• FIG. 14 illustrates an example frequency allocation for multipoint broadcasting in the downlink channel, and an example frequency blocking in the channel-feedback signal. FIG. 14( a) shows a multipoint-broadcast region within the downlink-channel bandwidth. FIG. 14( b) shows the spectrum of channel-feedback signal after frequency blocking. One way to accomplish the frequency blocking is to pass the pre-blocking channel-feedback signal through a filter that blocks the signal component in the non-multipoint-broadcast region. It can be appreciated that other manipulations in frequency domain described above, i.e., frequency scaling, shifting, and splitting, may also be used in combination of frequency blocking to make the channel-feedback signal fit into the allowable frequency region for channel feedback.
  • In accordance with some more aspects, frequency diversity can be employed in the down-link-channel feedback to combat the deep fading in the uplink channel and to improve the feedback quality. The negative impact of the deep fading in the uplink channel on the quality of channel feedback can be illustrated as follows. Assume that the downlink-channel impulse response hdl(n) is used as the feedback-information sequence to generate the channel-feedback signal. What the base station can detect are (hul*hdl)(n) from the channel-feedback signal, and hul(n) from the uplink-traffic signal. Therefore hdl(n) has to be derived from (hul*hdl)(n) and hul(n), or equivalently, Hdl(ω) has to be derived from Hul(ω)Hdl(ω) and Hul(ω). Now it can be clearly seen that Hul(ω) directly affects the detection quality for Hdl(ω): if at the frequencies where the amplitude of Hul(ω) is low, the amplitude of Hul(ω)Hdl(ω) can be also low relative to the estimation noise, and so will be the detection quality of H dl(ω).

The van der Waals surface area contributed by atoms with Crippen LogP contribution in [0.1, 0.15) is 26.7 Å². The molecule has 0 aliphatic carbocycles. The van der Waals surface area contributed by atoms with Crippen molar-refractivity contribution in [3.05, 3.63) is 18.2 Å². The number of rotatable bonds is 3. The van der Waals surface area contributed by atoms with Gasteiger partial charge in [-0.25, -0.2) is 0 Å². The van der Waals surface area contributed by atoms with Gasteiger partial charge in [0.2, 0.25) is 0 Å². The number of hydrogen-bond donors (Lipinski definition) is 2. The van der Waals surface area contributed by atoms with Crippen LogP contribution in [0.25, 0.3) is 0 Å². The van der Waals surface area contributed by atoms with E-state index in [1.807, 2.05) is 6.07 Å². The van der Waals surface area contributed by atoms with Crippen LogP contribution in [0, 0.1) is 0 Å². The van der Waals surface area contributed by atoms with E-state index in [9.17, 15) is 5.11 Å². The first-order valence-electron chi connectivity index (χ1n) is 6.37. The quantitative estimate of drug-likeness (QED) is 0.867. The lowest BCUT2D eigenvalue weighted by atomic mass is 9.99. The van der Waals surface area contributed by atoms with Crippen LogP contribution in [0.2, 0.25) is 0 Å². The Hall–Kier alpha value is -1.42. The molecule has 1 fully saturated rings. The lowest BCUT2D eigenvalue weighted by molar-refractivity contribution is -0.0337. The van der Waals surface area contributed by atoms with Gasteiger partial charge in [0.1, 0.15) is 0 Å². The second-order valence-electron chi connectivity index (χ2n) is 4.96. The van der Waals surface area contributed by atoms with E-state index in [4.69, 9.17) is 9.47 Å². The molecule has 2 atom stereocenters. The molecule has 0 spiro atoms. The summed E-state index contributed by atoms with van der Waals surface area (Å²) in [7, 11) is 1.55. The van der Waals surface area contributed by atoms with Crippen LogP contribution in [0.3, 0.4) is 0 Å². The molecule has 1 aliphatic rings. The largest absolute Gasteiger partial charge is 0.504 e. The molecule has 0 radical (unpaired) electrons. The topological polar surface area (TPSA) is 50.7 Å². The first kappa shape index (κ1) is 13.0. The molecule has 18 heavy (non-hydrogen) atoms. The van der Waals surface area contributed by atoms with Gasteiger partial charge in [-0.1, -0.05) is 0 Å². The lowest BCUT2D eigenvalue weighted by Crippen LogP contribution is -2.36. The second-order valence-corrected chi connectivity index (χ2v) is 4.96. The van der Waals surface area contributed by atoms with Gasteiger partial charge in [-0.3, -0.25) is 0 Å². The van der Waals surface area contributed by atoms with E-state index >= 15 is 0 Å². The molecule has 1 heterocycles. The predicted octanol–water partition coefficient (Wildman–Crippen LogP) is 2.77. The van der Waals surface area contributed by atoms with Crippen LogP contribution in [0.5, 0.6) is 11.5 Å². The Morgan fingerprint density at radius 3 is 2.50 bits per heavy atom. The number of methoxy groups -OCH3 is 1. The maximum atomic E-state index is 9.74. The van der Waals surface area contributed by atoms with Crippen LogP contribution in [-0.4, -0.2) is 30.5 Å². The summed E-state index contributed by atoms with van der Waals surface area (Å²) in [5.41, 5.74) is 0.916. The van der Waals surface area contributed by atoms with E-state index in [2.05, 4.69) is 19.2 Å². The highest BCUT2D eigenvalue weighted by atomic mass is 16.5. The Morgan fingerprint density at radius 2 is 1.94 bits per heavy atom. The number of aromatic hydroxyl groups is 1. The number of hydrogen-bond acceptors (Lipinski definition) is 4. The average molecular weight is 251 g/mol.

• A wideband wireless channel often exhibits deep fades at random frequencies. FIG. 15 illustrates an example wireless channel that has deep fades within its bandwidth. Frequency diversity can be achieved by transmitting different versions of the channel-feedback signal simultaneously. One approach to providing the frequency diversity, referred to as shift-and-overlap, is described with reference to FIG. 16, where an example implementation of shift-and-overlap frequency diversity for channel feedback is illustrated. In FIG. 16, there are M frequency-shifted versions of the feedback-information sequence f(n) with a set of predetermined frequencies f1, . . . , fM, and M feedback-pilot sequences p1(n), . . . , pM(n). Feedback-signal generator 214 convolves feedback-pilot sequence pm(n) with frequency- fm-shifted feedback-information sequence for m=1, . . . , M. Diversity combiner 1602 combines all M outputs of feedback-signal generator 214 to form the shift-and-overlap channel-feedback signal. If all M feedback-pilot sequences are statistically independent, and if f(n)=hdl(n), the base station will be able to detect M spectrums Hul(ω)Hdl(ω−2πf1), . . . , Hul(ω)Hdl(ω−2πfM). Equivalently, the M spectrums can be written as Hul(ω+2πf1)Hdl(ω), . . . , Hul(ω+2πfM)Hdl(ω). Thus the downlink-channel information at one frequency is conveyed by M products of itself with M uplink-channel values at M different frequencies. Since the deep-fading frequencies are random, the likelihood is high that at least some of the M uplink-channel values in the above M products will have reasonably high amplitudes so that Hdl(ω) can be detected with good accuracy.